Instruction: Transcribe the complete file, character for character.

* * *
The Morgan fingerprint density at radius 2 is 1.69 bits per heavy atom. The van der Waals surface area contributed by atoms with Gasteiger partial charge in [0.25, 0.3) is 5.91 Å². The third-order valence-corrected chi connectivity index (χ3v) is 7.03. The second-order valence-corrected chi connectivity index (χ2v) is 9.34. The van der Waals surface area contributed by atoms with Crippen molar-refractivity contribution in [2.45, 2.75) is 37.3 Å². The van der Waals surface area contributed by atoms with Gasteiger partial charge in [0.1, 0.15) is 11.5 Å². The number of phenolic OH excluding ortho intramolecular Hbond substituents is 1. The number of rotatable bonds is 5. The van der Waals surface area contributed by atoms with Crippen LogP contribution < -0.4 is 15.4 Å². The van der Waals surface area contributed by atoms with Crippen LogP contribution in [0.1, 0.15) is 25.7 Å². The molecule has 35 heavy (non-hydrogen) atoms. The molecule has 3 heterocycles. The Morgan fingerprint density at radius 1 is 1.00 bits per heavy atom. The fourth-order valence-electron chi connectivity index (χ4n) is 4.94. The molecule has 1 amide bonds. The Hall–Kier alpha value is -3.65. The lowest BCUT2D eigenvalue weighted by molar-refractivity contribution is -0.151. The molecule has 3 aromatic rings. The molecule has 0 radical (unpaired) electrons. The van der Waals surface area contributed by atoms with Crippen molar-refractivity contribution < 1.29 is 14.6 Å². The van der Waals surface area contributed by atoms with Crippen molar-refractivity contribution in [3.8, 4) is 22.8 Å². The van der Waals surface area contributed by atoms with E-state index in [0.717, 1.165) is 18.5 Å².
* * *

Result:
The Morgan fingerprint density at radius 2 is 1.69 bits per heavy atom. The van der Waals surface area contributed by atoms with Gasteiger partial charge in [0.25, 0.3) is 5.91 Å². The third-order valence-corrected chi connectivity index (χ3v) is 7.03. The second-order valence-corrected chi connectivity index (χ2v) is 9.34. The van der Waals surface area contributed by atoms with Crippen molar-refractivity contribution in [2.45, 2.75) is 37.3 Å². The van der Waals surface area contributed by atoms with Gasteiger partial charge in [0.1, 0.15) is 11.5 Å². The number of phenolic OH excluding ortho intramolecular Hbond substituents is 1. The number of rotatable bonds is 5. The van der Waals surface area contributed by atoms with Crippen LogP contribution < -0.4 is 15.4 Å². The van der Waals surface area contributed by atoms with Crippen LogP contribution in [0.1, 0.15) is 25.7 Å². The molecule has 35 heavy (non-hydrogen) atoms. The molecule has 3 heterocycles. The Morgan fingerprint density at radius 1 is 1.00 bits per heavy atom. The fourth-order valence-electron chi connectivity index (χ4n) is 4.94. The molecule has 1 amide bonds. The Hall–Kier alpha value is -3.65. The lowest BCUT2D eigenvalue weighted by molar-refractivity contribution is -0.151. The molecule has 3 aromatic rings. The molecule has 0 radical (unpaired) electrons. The van der Waals surface area contributed by atoms with Crippen molar-refractivity contribution < 1.29 is 14.6 Å². The van der Waals surface area contributed by atoms with Crippen molar-refractivity contribution in [3.8, 4) is 22.8 Å². The van der Waals surface area contributed by atoms with E-state index in [0.717, 1.165) is 18.5 Å².